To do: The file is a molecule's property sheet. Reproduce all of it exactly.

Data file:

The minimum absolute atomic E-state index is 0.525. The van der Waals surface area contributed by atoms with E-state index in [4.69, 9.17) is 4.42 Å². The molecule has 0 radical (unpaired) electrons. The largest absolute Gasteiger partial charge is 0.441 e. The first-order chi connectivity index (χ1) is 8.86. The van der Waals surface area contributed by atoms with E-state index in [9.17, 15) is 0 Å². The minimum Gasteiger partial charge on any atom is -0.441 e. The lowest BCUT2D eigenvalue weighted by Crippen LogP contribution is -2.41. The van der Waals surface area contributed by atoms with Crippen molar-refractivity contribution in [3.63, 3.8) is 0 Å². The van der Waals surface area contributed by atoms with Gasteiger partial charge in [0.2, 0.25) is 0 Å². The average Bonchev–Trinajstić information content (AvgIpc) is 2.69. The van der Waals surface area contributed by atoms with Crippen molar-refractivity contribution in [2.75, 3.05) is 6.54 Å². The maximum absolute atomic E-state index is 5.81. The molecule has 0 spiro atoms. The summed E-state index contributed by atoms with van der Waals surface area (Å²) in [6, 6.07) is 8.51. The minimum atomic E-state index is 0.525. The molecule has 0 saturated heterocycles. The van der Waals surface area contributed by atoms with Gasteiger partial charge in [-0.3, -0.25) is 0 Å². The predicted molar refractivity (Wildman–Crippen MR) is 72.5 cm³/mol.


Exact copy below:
The minimum absolute atomic E-state index is 0.525. The van der Waals surface area contributed by atoms with E-state index in [4.69, 9.17) is 4.42 Å². The molecule has 0 radical (unpaired) electrons. The largest absolute Gasteiger partial charge is 0.441 e. The first-order chi connectivity index (χ1) is 8.86. The van der Waals surface area contributed by atoms with E-state index in [9.17, 15) is 0 Å². The minimum Gasteiger partial charge on any atom is -0.441 e. The lowest BCUT2D eigenvalue weighted by Crippen LogP contribution is -2.41. The van der Waals surface area contributed by atoms with Crippen molar-refractivity contribution in [3.63, 3.8) is 0 Å². The van der Waals surface area contributed by atoms with Gasteiger partial charge in [0.2, 0.25) is 0 Å². The average Bonchev–Trinajstić information content (AvgIpc) is 2.69. The van der Waals surface area contributed by atoms with Crippen molar-refractivity contribution in [2.75, 3.05) is 6.54 Å². The maximum absolute atomic E-state index is 5.81. The molecule has 0 spiro atoms. The summed E-state index contributed by atoms with van der Waals surface area (Å²) in [6, 6.07) is 8.51. The minimum atomic E-state index is 0.525. The molecule has 0 saturated heterocycles. The van der Waals surface area contributed by atoms with Gasteiger partial charge in [-0.3, -0.25) is 0 Å². The predicted molar refractivity (Wildman–Crippen MR) is 72.5 cm³/mol.